BEFORE THE OPENING
IN what more or less follows, the connecting thread is a purpose to show how familiar illusions refract upon the Wall Street lens, and how the Stock Exchange mind may be affected by the material in which it works. Except as they practise the trade of money with strange, three-edged tools, Wall Street folk are like other folk who happen to be anywhere else. The secret of understanding is to get their point of view.
The easiest way into Wall Street is by the Hall of Delusions, through which many have entered who forgot to return. That door stands always wide open. No legend of warning affronts the eye. There ought to be one, and it should read: "No Safe Conduct Here."
The easiest way out is at the end of the book. Between here and there are a Hoodoo, a Banker, a Wolf; descriptions of things and of people only as queer as true, hearsay of things which perplex the belief, and a conclusion which ought to appear of itself, to wit: That everywhere life's illusions are all of the same sheer stuff; variety is a trick of refraction.
An excerpt from the beginning of the first chapter:
I. THE HALL OF DELUSIONS
WALL STREET, if spelled with a capital "S," is a district of vague delimitations. There is a Wall street proper which takes the little "s" and is only a street. It begins at Broadway, directly opposite Trinity Church, and runs to the Brooklyn Ferry, on the East River; but when one speaks of Wall Street broadly one means to include lower Broadway, Broad Street, Exchange Place, portions of William, Cedar, Pine, and Nassau Streets, and—the Hall of Delusions. That you would never find without specific directions. As you walk east down Wall Street from Trinity Church it is the first opening on the right. Stroll in. It is a thoroughfare by courtesy only, and belongs by usage to Wall Street people, but nobody will notice you unless you are a woman and pretty, at whom the idle telephone boys on the steps of the Stock Exchange "Ah!" and "Oh!"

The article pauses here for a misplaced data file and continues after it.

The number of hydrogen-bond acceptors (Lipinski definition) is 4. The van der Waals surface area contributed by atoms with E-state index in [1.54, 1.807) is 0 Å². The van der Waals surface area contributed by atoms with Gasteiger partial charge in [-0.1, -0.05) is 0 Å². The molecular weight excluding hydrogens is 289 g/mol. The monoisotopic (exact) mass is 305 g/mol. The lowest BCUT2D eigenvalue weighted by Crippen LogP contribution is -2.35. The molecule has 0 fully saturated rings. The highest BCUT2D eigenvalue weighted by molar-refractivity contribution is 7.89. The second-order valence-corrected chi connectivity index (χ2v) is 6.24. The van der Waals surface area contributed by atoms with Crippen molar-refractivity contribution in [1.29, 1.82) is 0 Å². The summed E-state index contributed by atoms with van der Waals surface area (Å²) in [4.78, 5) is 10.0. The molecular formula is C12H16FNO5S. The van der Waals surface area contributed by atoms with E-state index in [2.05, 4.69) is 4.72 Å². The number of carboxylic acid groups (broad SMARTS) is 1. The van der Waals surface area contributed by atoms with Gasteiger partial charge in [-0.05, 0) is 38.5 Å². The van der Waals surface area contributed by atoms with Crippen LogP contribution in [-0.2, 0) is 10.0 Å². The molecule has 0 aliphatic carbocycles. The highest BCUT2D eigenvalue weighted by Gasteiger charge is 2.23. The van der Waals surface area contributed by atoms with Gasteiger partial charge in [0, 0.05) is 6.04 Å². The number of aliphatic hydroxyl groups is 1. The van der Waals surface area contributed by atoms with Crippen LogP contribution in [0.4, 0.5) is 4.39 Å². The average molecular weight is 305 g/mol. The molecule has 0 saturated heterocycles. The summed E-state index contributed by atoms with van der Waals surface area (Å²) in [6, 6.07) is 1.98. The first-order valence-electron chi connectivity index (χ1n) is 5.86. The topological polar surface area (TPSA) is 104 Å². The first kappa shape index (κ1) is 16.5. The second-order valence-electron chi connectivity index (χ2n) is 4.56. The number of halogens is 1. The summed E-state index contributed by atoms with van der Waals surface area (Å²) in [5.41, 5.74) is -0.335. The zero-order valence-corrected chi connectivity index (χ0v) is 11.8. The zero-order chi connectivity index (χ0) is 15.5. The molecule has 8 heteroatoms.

It is the rear of the great New York Stock Exchange you see on your left; on your right are some of the tall buildings which make the sky line of New York. One cannot begin to see the tops of them. The Hall of Delusions is very narrow. You come to Exchange Place. On your right you have more of the tall buildings, but on your left only such of the despised old rookeries as have yet to be displaced by steel construction. In one of these was the Open Board of Brokers, forty years ago; the sign is there still. In others are the tailors, stationers, tobacconists, and small shopmen who cannot afford to pay higher rents elsewhere. There are also a few dark places below street level, where even yet one whose capital is reduced may wager a dollar on the going up and down of one share of stock, stop one's loss at ninety-five cents, and lunch on the remainder. The last tall structure on your right is the Standard Oil Building, and now you have come to the end and are at Beaver Street.
You have walked through New Street. That is the common name for the Hall of Delusions. Retracing your steps, you will notice that all buildings, new and old, stand with their rear elevations to New Street. From that circumstance it derives a sort of privacy and other advantages, and is the more suitably devoted to the uses of brokers, traders, put-and-call dealers, financial writers, failures, touts, tipsters, moribund speculators, men of mercurial fortunes, and all the other accidental human phenomena of a great market-place where wealth is continually changing hands.
In New Street all men are equally under the delusion that the ticker is a source of wealth—that wealth is made and unmade by the going up and down of prices. Therefore, men in New Street are democratic. A speculator who does his ten thousand shares a day on the Stock Exchange will suffer himself to be harangued by a little speculator with a ten-share mind, and may debate with him the fundamentals of finance. A broker who has just executed a five-hundred-thousand dollar commission will stop to ask a put-and-call man what he thinks of the market. Only the Morgans, the Rockefellers, and the Harrimans of finance avoid New Street. Either they are not deluded or they are undemocratic. Though they may walk through any other thoroughfare of Wall Street unobserved, they would be recognized too familiarly here. Their names would echo behind them, and no telling what else.
Human litter is New Street's chief interest. Leaning against the Stock Exchange railing are the Closed Minds. They talk always of yesterday as a time when one could have made money, and perhaps did, but they talk to themselves. They appear as punctually at ten o'clock as any broker, and vanish at three, making their day of it. Their delusion is that Wall Street could not open or close without them....
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